Documentary We Are Not Ghouls chronicles military attorney Yvonne Bradley’s attempts to uncover a corrupt system, and inspires us to stand up for what we believe in.
What if you were a UK citizen who happened to be in Afghanistan when 9/11 took place, and you went to the airport to try and get back to your country but ended up getting arrested instead? And what if that arrest was followed by your request for a lawyer being denied, replaced instead by countless FBI and British intelligente interrogations while being moved from prison to prison, eventually ending up first at a CIA black site and then at Guantanamo Bay? These are the questions director Chris James Thompson (The Jeffrey Dahmer Files) asks you to consider in We Are Not Ghouls, a documentary based on Jonathan Hafetz and Mark P. Denbeaux’s 2009 book “The Guantanamo Lawyers: Inside a Prison Outside the Law” and chronicling the efforts of US Air Force JAG Attorney Yvonne Bradley to defend an innocent man who was held at the infamous detention camp for the only “crime” of having found himself in the wrong place at the wrong time.
We’ve seen many films about Guantanamo, including more than one recent release, from Alex Gibney’s documentary Surviving Guantanamo Bay, which told the story of “forever prisoner” Abu Zubaydah (who’s also referenced in We Are Not Ghouls) to fictional retellings such as Scott Z. Burns’s The Report and Kevin Macdonald’s The Mauritanian, and even, in a way, Paul Schrader’s The Card Counter. What all these films have in common is that they shed light on the inhuman practices that took place at Guantanamo, a camp that was believed to hold “the worst of the worst” of war criminals, to use Yvonne Bradley’s words, but where inhuman and degrading physical and mental torture were employed that deprived detainees of the most basic human rights. With so many other movies about Guantanamo out there, did we need another documentary tackling the same issue? Considering that 750+ prisoners have been detained at Guantanamo since 9/11 and that it is still operating to this day, with 39 prisoners currently remaining at the camp, the answer is yes.
In fact, there’s a lot more that makes We Are Not Ghouls stand out from other films revolving around this subject, starting from how director Chris James Thompson chose to focus not on the ways in which prisoners were tortured in Guantanamo but mainly on Yvonne Bradley, the military attorney who volunteered to defend a detainee who was facing a death penalty case in 2005. Bradley eventually uncovered a case of systemic corruption that went beyond what she could have imagined, and spent four years fighting not only to grant the prisoner in question (and many more) a fair trial, but also to make as many people as possible aware of a corrupt system that favoured results over justice, depriving innocent men of their humanity to an extent that they ended up confessing to crimes that they hadn’t committed just to make the torture stop.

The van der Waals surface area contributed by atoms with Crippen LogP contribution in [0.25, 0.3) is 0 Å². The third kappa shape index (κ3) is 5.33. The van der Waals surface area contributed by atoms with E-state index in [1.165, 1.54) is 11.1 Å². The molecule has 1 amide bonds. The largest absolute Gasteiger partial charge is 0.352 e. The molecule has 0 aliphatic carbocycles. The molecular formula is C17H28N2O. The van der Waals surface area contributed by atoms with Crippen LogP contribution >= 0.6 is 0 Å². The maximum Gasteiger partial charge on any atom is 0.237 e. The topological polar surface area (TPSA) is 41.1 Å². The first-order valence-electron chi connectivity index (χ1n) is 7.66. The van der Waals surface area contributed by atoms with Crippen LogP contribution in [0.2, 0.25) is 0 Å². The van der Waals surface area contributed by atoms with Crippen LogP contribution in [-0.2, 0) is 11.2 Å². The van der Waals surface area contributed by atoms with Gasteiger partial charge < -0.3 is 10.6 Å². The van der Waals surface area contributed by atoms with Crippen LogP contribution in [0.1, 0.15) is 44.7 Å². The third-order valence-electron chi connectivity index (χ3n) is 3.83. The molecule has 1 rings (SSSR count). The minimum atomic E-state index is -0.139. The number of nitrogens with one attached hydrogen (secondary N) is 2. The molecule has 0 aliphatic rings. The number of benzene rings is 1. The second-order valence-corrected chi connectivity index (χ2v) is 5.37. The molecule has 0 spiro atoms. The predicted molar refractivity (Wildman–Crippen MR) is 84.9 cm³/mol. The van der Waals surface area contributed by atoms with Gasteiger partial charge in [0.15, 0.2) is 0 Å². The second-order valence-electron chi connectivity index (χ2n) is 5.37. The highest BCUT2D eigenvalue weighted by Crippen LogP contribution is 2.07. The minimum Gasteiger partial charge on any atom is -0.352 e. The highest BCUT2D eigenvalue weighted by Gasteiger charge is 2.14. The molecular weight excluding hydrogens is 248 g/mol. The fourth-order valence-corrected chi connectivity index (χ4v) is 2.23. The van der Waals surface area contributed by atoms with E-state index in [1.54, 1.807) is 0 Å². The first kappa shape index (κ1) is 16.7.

We Are Not Ghouls focuses on one man in particular, Binyam Mohamed, one of the first ten individuals to be tried by a military commission. Binyam faced a death penalty case for conspiracy to commit terrorist acts against the USA, and his case was assigned to Yvonne in 2005. From the very beginning of the film, it’s the attorney herself who tells us about her experience of going to Guantanamo to meet the inmate for the first time, together with civilian defense attorney Clive Stafford Smith, and listening to his story only to find out that there was something not quite right with the charges. From there, Yvonne’s investigation begins, and the documentary takes us through every single step of her journey, from alleged “co-conspirators” who didn’t even know each other to flights that disappeared, radioactive devices that couldn’t possibly have been invented, and “alternative set of interrogation procedures” that involved painful razor cuts, mind games, confinement boxes, waterboarding, loud music, and environments set up to “make [people] crazy.”
We Are Not Ghouls can get a little preachy at times, mainly due to the many montages showing the media coverage at the time, from President Obama admitting that mistakes were made to a soldier jokingly telling reporters that “all that we can say with certainty is that none of these people are on our side,” and George W. Bush saying things such as “if anybody harbors a terrorist, you’re a terrorist,” and “terrorists that occupied Afghanistan now occupy cells at Guantanamo Bay” to cheering crowds. Though these clips serve to reinforce the film’s message that the image that came across from the media didn’t reflect reality, they feel a little redundant and even superfluous, since this message was already clear from Yvonne and Binyam’s recollections.
That said, We Are Not Ghouls is still a poignant documentary that shines when it lets its subjects take centre stage, and doesn’t forget to include accounts from other “players” – from other defense attorneys to CIA officers who share what little they can – who are often introduced as pieces of a playing cards set, which makes the film even easier to follow. The visual cues certainly help make the documentary more dynamic, especially when we hear audio interviews with Binyam, and other devices are employed to ensure a pretty complex story is always told in a way that’s straightforward enough for viewers to be able to follow it, regardless of how much or how little they know about these events. Ultimately, We Are Not Ghouls reminds us of the importance of having a fair system and inspires us to stand up for what we believe in, even if it takes months or even years to see real change.
We Are Not Ghouls premiered at SXSW 2022 on March 12, 2022. Read our recommendations of films to watch at the festival!